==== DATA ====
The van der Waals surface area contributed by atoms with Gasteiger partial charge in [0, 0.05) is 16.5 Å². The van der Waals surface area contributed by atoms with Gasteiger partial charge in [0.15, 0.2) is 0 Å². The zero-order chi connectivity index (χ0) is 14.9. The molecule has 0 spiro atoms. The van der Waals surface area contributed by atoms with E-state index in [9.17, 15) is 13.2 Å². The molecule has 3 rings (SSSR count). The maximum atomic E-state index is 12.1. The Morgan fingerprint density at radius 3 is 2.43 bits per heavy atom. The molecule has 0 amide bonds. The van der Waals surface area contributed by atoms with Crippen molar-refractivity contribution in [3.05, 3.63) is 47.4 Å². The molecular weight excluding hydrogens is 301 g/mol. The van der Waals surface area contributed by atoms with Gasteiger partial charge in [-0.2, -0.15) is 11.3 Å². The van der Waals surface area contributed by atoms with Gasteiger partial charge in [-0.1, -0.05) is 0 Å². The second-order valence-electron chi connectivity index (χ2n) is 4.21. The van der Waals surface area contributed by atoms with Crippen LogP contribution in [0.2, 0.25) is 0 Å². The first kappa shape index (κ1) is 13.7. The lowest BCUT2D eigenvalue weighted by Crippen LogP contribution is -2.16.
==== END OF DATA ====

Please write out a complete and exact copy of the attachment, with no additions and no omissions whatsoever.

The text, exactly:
The van der Waals surface area contributed by atoms with Gasteiger partial charge in [0, 0.05) is 16.5 Å². The van der Waals surface area contributed by atoms with Gasteiger partial charge in [0.15, 0.2) is 0 Å². The zero-order chi connectivity index (χ0) is 14.9. The molecule has 0 spiro atoms. The van der Waals surface area contributed by atoms with E-state index in [9.17, 15) is 13.2 Å². The molecule has 3 rings (SSSR count). The maximum atomic E-state index is 12.1. The Morgan fingerprint density at radius 3 is 2.43 bits per heavy atom. The molecule has 0 amide bonds. The van der Waals surface area contributed by atoms with Crippen molar-refractivity contribution in [3.05, 3.63) is 47.4 Å². The molecular weight excluding hydrogens is 301 g/mol. The van der Waals surface area contributed by atoms with Gasteiger partial charge in [-0.2, -0.15) is 11.3 Å². The van der Waals surface area contributed by atoms with Gasteiger partial charge in [-0.1, -0.05) is 0 Å². The second-order valence-electron chi connectivity index (χ2n) is 4.21. The van der Waals surface area contributed by atoms with Crippen LogP contribution in [0.2, 0.25) is 0 Å². The first kappa shape index (κ1) is 13.7. The lowest BCUT2D eigenvalue weighted by Crippen LogP contribution is -2.16.